In the 1980s, a friend described observing Mars to me as “two long years of waiting for four to six weeks of panicked activity,” referring to Mars’ closest approach to Earth every 26 months. How true that statement was. But equipment is better now, so you don’t have to wait for the Red Planet to reach its largest size. If you have a 4-inch or larger scope and steady air above your observing site, you will see details on the martian disk. Start looking on the next clear night, and then every clear night after that. Because before you know it, this apparition of Mars will be history.
The numbers game
Amateur astronomers concentrate on observing Mars near its opposition. At this point in its orbit, Mars rises in the east as the Sun sets, making it visible in our sky all night. Some oppositions are more favorable than others because Mars lies closer to the Sun (and therefore to Earth). The 2016 martian opposition occurs at 11h17m UT (7:17 a.m. EDT) May 22.
The point of closest approach between Mars and Earth occurs eight days after opposition. At 21h34m UT (5:34 p.m. EDT) May 30, Mars lies 0.5 astronomical unit, or 46,777,000 miles (75,280,000km), from Earth. Closest approach marks the date when Mars’ diameter is greatest — 18.6″. This size is nearly 7″ smaller than when the Red Planet was at its closest point in recent history in August 2003, but it’s larger than it has been at any opposition since 2005.
The date of opposition also is when Mars appears brightest. This year, the planet shines at magnitude –2.1. In lay terms, Mars will dazzle us at some 20 times brighter than the nearby 1st-magnitude red supergiant Antares (Alpha [α] Scorpii). Curiously, the word Antares means “rival of Mars.” This refers to the similar color of the two objects, but only at certain times. When the planet is as brilliant as it will be this month, its hue is closer to orange-white than red.
Now for the bad news: Mars lies in the constellation Scorpius for its opposition and Libra for its closest approach. The planet crosses into the Scales on May 28 and stays there until it once again enters Scorpius on August 2.
The southerly locations of these two star patterns mean Mars won’t appear high in the sky for Northern Hemisphere observers. In fact, the planet’s declination at opposition will be –21°39′. For an observer at 40° north latitude, Mars will climb a scant 28° above the southern horizon. (Because celestial objects rise in the east and set in the west, they reach their highest point when they’re directly south.)
This low altitude is significant because the thickest, most distorting part of Earth’s atmosphere lies near the horizon. As you look at objects higher in the sky, less atmosphere lies between your eyes and the object. So, having two-thirds of the sky above the planet will make observing Mars this year an adventure for Northern Hemisphere observers.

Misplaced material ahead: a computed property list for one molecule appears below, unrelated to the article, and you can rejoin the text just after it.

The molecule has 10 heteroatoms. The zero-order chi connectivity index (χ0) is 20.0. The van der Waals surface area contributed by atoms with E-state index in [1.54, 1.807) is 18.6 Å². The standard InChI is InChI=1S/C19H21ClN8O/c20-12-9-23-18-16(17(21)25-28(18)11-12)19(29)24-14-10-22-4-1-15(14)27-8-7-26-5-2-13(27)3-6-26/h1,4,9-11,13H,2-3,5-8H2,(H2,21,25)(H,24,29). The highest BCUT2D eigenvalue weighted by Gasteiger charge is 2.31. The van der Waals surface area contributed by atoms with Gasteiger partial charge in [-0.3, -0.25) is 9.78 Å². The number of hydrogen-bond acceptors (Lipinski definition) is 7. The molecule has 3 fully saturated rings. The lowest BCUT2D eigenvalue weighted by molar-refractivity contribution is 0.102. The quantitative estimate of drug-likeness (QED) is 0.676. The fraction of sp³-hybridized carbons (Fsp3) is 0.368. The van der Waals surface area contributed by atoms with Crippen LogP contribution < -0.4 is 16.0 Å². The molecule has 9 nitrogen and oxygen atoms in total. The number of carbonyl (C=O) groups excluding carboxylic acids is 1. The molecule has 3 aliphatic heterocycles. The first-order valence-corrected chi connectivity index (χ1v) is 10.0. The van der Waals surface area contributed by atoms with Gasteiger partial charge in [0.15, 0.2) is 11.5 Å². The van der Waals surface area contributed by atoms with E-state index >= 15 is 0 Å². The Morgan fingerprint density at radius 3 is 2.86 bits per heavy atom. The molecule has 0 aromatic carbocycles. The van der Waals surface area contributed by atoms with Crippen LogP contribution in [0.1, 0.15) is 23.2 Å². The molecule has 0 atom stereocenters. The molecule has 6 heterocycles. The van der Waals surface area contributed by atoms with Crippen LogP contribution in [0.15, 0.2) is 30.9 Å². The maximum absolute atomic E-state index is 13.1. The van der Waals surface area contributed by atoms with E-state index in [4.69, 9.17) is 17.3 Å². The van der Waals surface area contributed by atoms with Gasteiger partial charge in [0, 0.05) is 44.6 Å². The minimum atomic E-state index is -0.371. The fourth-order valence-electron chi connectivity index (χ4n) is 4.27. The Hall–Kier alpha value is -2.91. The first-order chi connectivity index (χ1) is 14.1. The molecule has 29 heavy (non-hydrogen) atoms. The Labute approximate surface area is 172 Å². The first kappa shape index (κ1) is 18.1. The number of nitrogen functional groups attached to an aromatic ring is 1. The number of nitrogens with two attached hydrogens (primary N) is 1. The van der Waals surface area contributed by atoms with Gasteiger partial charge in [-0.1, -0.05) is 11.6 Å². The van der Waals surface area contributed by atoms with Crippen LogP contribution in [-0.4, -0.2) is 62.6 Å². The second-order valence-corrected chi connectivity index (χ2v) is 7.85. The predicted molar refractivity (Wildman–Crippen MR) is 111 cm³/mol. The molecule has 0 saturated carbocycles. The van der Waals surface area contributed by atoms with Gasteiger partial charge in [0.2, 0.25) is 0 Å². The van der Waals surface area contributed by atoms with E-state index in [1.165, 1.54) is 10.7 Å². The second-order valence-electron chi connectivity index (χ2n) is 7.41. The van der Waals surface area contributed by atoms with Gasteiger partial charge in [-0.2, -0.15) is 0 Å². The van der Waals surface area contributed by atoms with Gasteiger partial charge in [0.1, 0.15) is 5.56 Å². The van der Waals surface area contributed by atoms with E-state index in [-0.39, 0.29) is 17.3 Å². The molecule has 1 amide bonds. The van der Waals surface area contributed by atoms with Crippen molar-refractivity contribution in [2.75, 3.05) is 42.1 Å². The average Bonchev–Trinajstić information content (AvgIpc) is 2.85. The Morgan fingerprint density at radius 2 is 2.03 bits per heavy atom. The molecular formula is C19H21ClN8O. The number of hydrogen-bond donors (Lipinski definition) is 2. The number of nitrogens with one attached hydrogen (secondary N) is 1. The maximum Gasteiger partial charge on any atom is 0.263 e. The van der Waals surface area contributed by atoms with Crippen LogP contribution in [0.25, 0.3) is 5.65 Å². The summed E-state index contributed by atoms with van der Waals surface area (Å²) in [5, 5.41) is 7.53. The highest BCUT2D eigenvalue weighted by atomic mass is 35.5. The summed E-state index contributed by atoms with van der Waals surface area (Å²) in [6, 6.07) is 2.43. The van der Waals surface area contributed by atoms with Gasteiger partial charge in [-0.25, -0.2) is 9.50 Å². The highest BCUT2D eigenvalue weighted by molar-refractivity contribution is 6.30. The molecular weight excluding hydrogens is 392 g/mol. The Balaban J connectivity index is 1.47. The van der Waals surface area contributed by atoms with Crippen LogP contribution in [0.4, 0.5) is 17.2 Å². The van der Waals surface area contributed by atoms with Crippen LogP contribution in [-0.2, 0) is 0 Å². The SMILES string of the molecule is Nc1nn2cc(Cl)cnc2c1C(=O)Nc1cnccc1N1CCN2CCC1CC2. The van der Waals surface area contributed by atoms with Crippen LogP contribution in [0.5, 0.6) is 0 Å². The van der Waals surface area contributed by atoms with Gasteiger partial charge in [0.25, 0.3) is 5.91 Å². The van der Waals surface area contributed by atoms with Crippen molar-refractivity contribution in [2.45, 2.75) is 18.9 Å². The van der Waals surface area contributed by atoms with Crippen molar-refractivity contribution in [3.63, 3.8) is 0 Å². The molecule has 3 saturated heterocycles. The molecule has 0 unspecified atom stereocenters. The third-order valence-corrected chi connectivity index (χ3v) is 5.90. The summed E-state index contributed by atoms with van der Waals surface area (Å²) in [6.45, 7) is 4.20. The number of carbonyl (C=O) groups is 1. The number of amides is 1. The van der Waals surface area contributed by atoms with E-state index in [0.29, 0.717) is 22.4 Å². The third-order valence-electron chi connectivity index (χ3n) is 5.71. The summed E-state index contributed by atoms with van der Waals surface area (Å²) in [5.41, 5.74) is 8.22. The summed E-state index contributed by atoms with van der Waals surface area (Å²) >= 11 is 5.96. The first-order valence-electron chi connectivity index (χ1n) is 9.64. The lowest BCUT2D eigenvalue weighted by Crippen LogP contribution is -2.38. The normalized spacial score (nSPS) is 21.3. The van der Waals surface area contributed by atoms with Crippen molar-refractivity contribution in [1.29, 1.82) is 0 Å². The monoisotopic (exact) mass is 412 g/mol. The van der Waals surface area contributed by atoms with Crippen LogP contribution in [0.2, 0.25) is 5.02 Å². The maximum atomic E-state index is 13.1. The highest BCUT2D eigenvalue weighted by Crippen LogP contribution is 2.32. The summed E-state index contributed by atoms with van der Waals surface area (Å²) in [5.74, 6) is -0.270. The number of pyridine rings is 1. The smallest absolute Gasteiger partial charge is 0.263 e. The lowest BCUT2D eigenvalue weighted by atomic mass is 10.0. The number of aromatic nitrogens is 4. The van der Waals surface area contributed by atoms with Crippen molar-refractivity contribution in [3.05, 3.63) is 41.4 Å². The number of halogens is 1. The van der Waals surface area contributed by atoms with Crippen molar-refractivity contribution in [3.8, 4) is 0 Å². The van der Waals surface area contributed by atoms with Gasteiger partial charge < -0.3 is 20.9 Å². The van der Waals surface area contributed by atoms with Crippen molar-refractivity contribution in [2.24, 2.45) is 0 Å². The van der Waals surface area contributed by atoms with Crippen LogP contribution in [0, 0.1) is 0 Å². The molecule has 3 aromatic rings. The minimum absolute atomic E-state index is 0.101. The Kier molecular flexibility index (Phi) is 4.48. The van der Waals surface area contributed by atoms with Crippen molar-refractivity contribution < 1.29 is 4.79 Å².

Have a look
Beginners often ask which telescope is best for observing Mars. The answer is simple: the biggest. The larger your scope, the more detail it can resolve in a celestial object. But a good view of the Red Planet depends more on the quality of your sky than on the size of your scope.
One thing working against us is that Mars is a small object — nowhere as big as most star clusters, nebulae, or galaxies — so it requires high magnification for details to be visible. This means if the air above your observing site is unsteady, you won’t be able to use high power.
On the positive side, Mars is bright this year. That means light pollution is irrelevant. In fact, some ambient light actually is welcome when you observe the Red Planet. A white light off to your side (not directly in your field of view) and lighting up your surroundings will cause your daytime vision — which is superior to your night vision in both resolution and color sensitivity — to kick in.
Because of the Red Planet’s smaller size, thin atmosphere, and lack of erosion, surface features there tend to be more pronounced than Earth’s.
With a 4-inch telescope, you can observe the larger albedo features. These include Syrtis Major, the Hellas basin, Solis Lacus, and the North Polar Ice Cap, which will be tilted 12° toward Earth. Don’t confuse Hellas with the polar cap. Hellas is a round, bright feature — an impact basin with lots of light-colored dust and sometimes fog or clouds. When seen near the limb (the planet’s edge), Hellas can look like a polar cap. In all cases, compare your view with the map above.
Through a 6-inch or larger scope, you can observe several types of clouds in Mars’ atmosphere. One type is discrete clouds, which stick to one area as the planet rotates. Most discrete clouds are in Mars’ northern hemisphere during spring and summer. A blue filter works best on them.
Orographic clouds are discrete clouds made of water ice. They form when wind passes over the peaks of martian mountains and volcanoes. High-altitude orographic clouds look best through a blue or violet filter. A green filter works best on low-altitude orographic clouds.
Finally, you can observe morning and evening clouds. These bright patches of fog form at sunrise or sunset. Don’t confuse such a sighting with ground frost. Morning clouds disappear in a few hours. Frost may last all day. Evening clouds are generally larger, and there are more of them. They grow as the martian night approaches.
Head outside now
The best time to observe Mars is tonight. Take advantage of the planet’s size and brightness, and don’t worry that it’s so low in the sky. Head out to a science center or observatory, contact your local astronomy club, or point your scope at the Red Planet, and take a good, long look.